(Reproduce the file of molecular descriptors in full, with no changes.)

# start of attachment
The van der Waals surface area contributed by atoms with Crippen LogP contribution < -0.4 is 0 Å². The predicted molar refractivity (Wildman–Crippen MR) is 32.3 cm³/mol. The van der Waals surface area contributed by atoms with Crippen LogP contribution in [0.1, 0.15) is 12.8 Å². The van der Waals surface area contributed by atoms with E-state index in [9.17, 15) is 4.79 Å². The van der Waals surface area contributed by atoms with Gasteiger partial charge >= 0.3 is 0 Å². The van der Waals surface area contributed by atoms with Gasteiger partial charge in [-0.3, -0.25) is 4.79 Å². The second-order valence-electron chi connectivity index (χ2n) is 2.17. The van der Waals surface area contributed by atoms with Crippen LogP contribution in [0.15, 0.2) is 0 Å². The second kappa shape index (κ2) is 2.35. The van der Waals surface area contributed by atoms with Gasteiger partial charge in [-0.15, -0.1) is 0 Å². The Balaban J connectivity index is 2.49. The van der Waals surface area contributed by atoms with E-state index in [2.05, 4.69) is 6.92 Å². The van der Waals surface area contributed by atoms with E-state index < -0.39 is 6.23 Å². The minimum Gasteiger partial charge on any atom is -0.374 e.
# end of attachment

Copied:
The van der Waals surface area contributed by atoms with Crippen LogP contribution < -0.4 is 0 Å². The predicted molar refractivity (Wildman–Crippen MR) is 32.3 cm³/mol. The van der Waals surface area contributed by atoms with Crippen LogP contribution in [0.1, 0.15) is 12.8 Å². The van der Waals surface area contributed by atoms with E-state index in [9.17, 15) is 4.79 Å². The van der Waals surface area contributed by atoms with Gasteiger partial charge >= 0.3 is 0 Å². The van der Waals surface area contributed by atoms with Gasteiger partial charge in [-0.3, -0.25) is 4.79 Å². The second-order valence-electron chi connectivity index (χ2n) is 2.17. The van der Waals surface area contributed by atoms with Crippen LogP contribution in [0.15, 0.2) is 0 Å². The second kappa shape index (κ2) is 2.35. The van der Waals surface area contributed by atoms with Gasteiger partial charge in [-0.15, -0.1) is 0 Å². The Balaban J connectivity index is 2.49. The van der Waals surface area contributed by atoms with E-state index in [2.05, 4.69) is 6.92 Å². The van der Waals surface area contributed by atoms with E-state index < -0.39 is 6.23 Å². The minimum Gasteiger partial charge on any atom is -0.374 e.